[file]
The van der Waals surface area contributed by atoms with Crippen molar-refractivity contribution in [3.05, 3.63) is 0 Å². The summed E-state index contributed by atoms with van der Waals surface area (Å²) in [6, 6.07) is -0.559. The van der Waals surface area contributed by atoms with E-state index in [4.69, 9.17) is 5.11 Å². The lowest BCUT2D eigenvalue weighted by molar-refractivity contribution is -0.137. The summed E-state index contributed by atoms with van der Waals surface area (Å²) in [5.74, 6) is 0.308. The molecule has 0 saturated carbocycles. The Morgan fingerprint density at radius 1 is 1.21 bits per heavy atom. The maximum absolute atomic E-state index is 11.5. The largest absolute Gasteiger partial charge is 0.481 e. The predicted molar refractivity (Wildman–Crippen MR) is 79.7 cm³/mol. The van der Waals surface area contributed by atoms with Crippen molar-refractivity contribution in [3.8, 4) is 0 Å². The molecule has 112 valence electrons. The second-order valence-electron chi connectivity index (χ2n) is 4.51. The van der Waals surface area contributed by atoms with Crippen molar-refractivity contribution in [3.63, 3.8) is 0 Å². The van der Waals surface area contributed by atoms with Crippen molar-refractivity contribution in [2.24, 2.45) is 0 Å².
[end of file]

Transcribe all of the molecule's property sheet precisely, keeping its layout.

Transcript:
The van der Waals surface area contributed by atoms with Crippen molar-refractivity contribution in [3.05, 3.63) is 0 Å². The summed E-state index contributed by atoms with van der Waals surface area (Å²) in [6, 6.07) is -0.559. The van der Waals surface area contributed by atoms with E-state index in [4.69, 9.17) is 5.11 Å². The lowest BCUT2D eigenvalue weighted by molar-refractivity contribution is -0.137. The summed E-state index contributed by atoms with van der Waals surface area (Å²) in [5.74, 6) is 0.308. The molecule has 0 saturated carbocycles. The Morgan fingerprint density at radius 1 is 1.21 bits per heavy atom. The maximum absolute atomic E-state index is 11.5. The largest absolute Gasteiger partial charge is 0.481 e. The predicted molar refractivity (Wildman–Crippen MR) is 79.7 cm³/mol. The van der Waals surface area contributed by atoms with Crippen molar-refractivity contribution in [3.8, 4) is 0 Å². The molecule has 112 valence electrons. The second-order valence-electron chi connectivity index (χ2n) is 4.51. The van der Waals surface area contributed by atoms with Crippen molar-refractivity contribution in [3.63, 3.8) is 0 Å². The van der Waals surface area contributed by atoms with Crippen molar-refractivity contribution in [2.24, 2.45) is 0 Å².